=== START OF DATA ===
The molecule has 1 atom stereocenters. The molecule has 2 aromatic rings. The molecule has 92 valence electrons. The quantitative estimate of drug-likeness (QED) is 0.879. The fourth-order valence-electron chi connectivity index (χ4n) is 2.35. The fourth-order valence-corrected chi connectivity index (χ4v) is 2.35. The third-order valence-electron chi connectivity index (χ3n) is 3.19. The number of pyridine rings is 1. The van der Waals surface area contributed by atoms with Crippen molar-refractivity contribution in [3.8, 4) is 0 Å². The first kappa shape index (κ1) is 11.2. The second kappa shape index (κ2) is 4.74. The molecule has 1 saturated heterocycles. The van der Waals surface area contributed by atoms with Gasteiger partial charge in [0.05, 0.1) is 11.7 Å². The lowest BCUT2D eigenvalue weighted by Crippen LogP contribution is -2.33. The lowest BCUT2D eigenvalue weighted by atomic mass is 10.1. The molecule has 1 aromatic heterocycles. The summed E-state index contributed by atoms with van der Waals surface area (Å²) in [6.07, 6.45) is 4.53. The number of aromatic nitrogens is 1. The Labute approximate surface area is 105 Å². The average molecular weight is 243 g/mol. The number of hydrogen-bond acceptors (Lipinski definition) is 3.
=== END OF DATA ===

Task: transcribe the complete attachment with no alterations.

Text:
The molecule has 1 atom stereocenters. The molecule has 2 aromatic rings. The molecule has 92 valence electrons. The quantitative estimate of drug-likeness (QED) is 0.879. The fourth-order valence-electron chi connectivity index (χ4n) is 2.35. The fourth-order valence-corrected chi connectivity index (χ4v) is 2.35. The third-order valence-electron chi connectivity index (χ3n) is 3.19. The number of pyridine rings is 1. The van der Waals surface area contributed by atoms with Crippen molar-refractivity contribution in [3.8, 4) is 0 Å². The first kappa shape index (κ1) is 11.2. The second kappa shape index (κ2) is 4.74. The molecule has 1 saturated heterocycles. The van der Waals surface area contributed by atoms with Gasteiger partial charge in [0.05, 0.1) is 11.7 Å². The lowest BCUT2D eigenvalue weighted by Crippen LogP contribution is -2.33. The lowest BCUT2D eigenvalue weighted by atomic mass is 10.1. The molecule has 1 aromatic heterocycles. The summed E-state index contributed by atoms with van der Waals surface area (Å²) in [6.07, 6.45) is 4.53. The number of aromatic nitrogens is 1. The Labute approximate surface area is 105 Å². The average molecular weight is 243 g/mol. The number of hydrogen-bond acceptors (Lipinski definition) is 3.